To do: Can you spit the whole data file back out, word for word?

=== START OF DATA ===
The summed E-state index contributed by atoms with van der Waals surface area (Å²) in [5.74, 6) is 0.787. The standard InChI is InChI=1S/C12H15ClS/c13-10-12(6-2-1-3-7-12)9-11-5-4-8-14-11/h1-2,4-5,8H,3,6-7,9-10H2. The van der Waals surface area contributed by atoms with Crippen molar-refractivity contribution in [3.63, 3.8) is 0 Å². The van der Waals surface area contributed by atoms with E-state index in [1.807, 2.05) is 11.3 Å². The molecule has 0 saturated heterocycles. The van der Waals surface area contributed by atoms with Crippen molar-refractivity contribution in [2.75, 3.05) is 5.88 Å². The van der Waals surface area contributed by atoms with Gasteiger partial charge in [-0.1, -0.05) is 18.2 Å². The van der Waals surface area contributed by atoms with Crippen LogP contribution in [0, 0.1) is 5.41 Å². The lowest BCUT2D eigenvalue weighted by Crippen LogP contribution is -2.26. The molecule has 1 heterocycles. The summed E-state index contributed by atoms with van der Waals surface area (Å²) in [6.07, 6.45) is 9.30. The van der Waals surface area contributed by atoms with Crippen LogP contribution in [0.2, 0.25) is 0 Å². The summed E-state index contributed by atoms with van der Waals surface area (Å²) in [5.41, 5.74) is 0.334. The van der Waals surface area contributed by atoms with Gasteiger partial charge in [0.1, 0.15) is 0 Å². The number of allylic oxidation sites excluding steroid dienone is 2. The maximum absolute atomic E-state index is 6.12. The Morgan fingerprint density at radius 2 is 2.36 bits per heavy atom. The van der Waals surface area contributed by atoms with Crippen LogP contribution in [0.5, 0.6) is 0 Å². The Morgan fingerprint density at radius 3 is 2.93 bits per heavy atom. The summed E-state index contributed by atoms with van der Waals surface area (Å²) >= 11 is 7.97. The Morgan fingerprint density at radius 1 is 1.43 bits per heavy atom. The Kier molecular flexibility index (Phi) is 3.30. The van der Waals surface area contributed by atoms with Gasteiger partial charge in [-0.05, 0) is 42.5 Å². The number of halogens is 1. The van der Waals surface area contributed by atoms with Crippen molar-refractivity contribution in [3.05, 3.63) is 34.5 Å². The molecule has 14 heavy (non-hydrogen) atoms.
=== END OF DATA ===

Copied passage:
The summed E-state index contributed by atoms with van der Waals surface area (Å²) in [5.74, 6) is 0.787. The standard InChI is InChI=1S/C12H15ClS/c13-10-12(6-2-1-3-7-12)9-11-5-4-8-14-11/h1-2,4-5,8H,3,6-7,9-10H2. The van der Waals surface area contributed by atoms with Crippen molar-refractivity contribution in [3.63, 3.8) is 0 Å². The van der Waals surface area contributed by atoms with E-state index in [1.807, 2.05) is 11.3 Å². The molecule has 0 saturated heterocycles. The van der Waals surface area contributed by atoms with Crippen molar-refractivity contribution in [2.75, 3.05) is 5.88 Å². The van der Waals surface area contributed by atoms with Gasteiger partial charge in [-0.1, -0.05) is 18.2 Å². The van der Waals surface area contributed by atoms with Crippen LogP contribution in [0, 0.1) is 5.41 Å². The lowest BCUT2D eigenvalue weighted by Crippen LogP contribution is -2.26. The molecule has 1 heterocycles. The summed E-state index contributed by atoms with van der Waals surface area (Å²) in [6.07, 6.45) is 9.30. The van der Waals surface area contributed by atoms with Crippen LogP contribution in [0.2, 0.25) is 0 Å². The summed E-state index contributed by atoms with van der Waals surface area (Å²) in [5.41, 5.74) is 0.334. The van der Waals surface area contributed by atoms with Gasteiger partial charge in [0.1, 0.15) is 0 Å². The number of allylic oxidation sites excluding steroid dienone is 2. The maximum absolute atomic E-state index is 6.12. The Morgan fingerprint density at radius 2 is 2.36 bits per heavy atom. The van der Waals surface area contributed by atoms with Crippen LogP contribution in [0.5, 0.6) is 0 Å². The Morgan fingerprint density at radius 3 is 2.93 bits per heavy atom. The summed E-state index contributed by atoms with van der Waals surface area (Å²) >= 11 is 7.97. The Morgan fingerprint density at radius 1 is 1.43 bits per heavy atom. The Kier molecular flexibility index (Phi) is 3.30. The van der Waals surface area contributed by atoms with Gasteiger partial charge in [-0.05, 0) is 42.5 Å². The number of halogens is 1. The van der Waals surface area contributed by atoms with Crippen molar-refractivity contribution in [3.05, 3.63) is 34.5 Å². The molecule has 14 heavy (non-hydrogen) atoms.